Maybe the polygamous ladies have a point. It is great to live with other women and share the duties of the day. However, those women don't all have to be married to the same dork to get this community (a point they never raise in the TV interviews, and none of the dickbrain reporters ever have the presence of mind to ask).

The Mosuo people of Southeastern China don't have our notion of marriage or our notion of family. A Mosuo person is married to their mother, sisters, and brothers and live with them all their life. They have sex whenever they want, with whoever they want. The Mosuo culture is the ultimate "free love" lifestyle, but with a heavy family ethic.

The Mosuo culture is matrilineal and matriarchal: heredity is determined by the mother's line, and all property is owned by women. Children are raised by the mother, the uncles and the aunts. Women do most of the work of farming and fishing, and the men do the hard labour. But in exchange for not owning anything, the men are pretty much free otherwise. For this reason, they are generally happy. The Mosuo are known for singing and dancing a lot, and family strife is almost unknown.

Mosuo women are not taught abstinence or sexual inhibition. They can take on lovers from other households (provided the matriarch determines that they are not cousins). But when they don't want to be sexually active, they don't have to be. Among the Mosuo, relationships last as long as they last. No one expects a lifetime commitment. In fact, even living together is rare (usually only practiced when the man is from outside the culture, because he doesn't have a home). Most of the women practice only "walking marriage" -- that is, in the morning, the man leaves to go back to his house, no bad feelings.

PBS ran a documentary recently about the Mosuo. I was struck by how happy, energetic, confident, and radiant these young women were. They knew they had power over their own lives, and they knew they had the love and support of their biological families all their lives. There was no pressure to find a man to start a family. There was no pressure to make a relationship work. There was just a lifetime of support and security.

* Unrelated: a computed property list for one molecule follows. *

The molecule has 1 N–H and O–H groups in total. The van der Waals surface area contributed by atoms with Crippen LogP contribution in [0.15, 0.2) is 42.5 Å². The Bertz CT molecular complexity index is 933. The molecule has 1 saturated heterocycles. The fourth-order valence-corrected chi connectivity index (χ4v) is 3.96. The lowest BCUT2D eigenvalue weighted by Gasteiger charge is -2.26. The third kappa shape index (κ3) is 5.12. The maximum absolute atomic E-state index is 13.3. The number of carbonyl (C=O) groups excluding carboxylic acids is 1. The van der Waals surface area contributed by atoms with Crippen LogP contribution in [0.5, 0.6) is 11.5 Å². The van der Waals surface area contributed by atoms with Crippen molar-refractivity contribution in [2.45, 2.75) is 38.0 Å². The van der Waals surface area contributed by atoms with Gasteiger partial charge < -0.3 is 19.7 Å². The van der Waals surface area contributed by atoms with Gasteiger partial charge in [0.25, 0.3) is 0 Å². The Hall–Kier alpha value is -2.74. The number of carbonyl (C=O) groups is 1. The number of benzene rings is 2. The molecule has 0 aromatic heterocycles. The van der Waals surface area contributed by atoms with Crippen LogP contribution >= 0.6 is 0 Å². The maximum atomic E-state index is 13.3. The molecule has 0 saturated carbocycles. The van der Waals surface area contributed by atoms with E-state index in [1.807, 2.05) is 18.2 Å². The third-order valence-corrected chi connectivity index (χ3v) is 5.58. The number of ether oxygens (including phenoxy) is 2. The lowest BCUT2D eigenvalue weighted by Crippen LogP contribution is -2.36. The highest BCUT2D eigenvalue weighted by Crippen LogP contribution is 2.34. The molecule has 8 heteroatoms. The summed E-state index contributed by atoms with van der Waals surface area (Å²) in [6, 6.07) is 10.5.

One young woman interviewed was in a relationship with a man from Beijing. She said freely that she would be heartbroken if their relationship broke down. But she would never leave her family to go live with him in the city. This was her family and her life. A man was, well, just a man. There would be others.

The Mosuo have an overwhelming duty to family and to children. But they don't have marriage at all. In fact, they see marriage as antithetical to happy family life.


Our culture took a turn somewhere early on toward patriarchy and patrilineality, and then later to smaller and smaller family structures, and finally to elevating marriage to the level of shrine.

Has it helped us to live happily ever after?

As for me and my husband, we've decided to take independent vacations from now on. With that decision, we're both suddenly much more interested in holidays. I have an idea of an annual Mothers and Daughters camping trip. My husband and son will go off and do a guy thing. I think we'll all be happier.

Thursday, July 06, 2006

BBC Read

BBC editorial on Israel and Palestine -- go here. The editor's message to both sides of the conflict is that force doesn't work.

Gee, I wish I'd thought of that!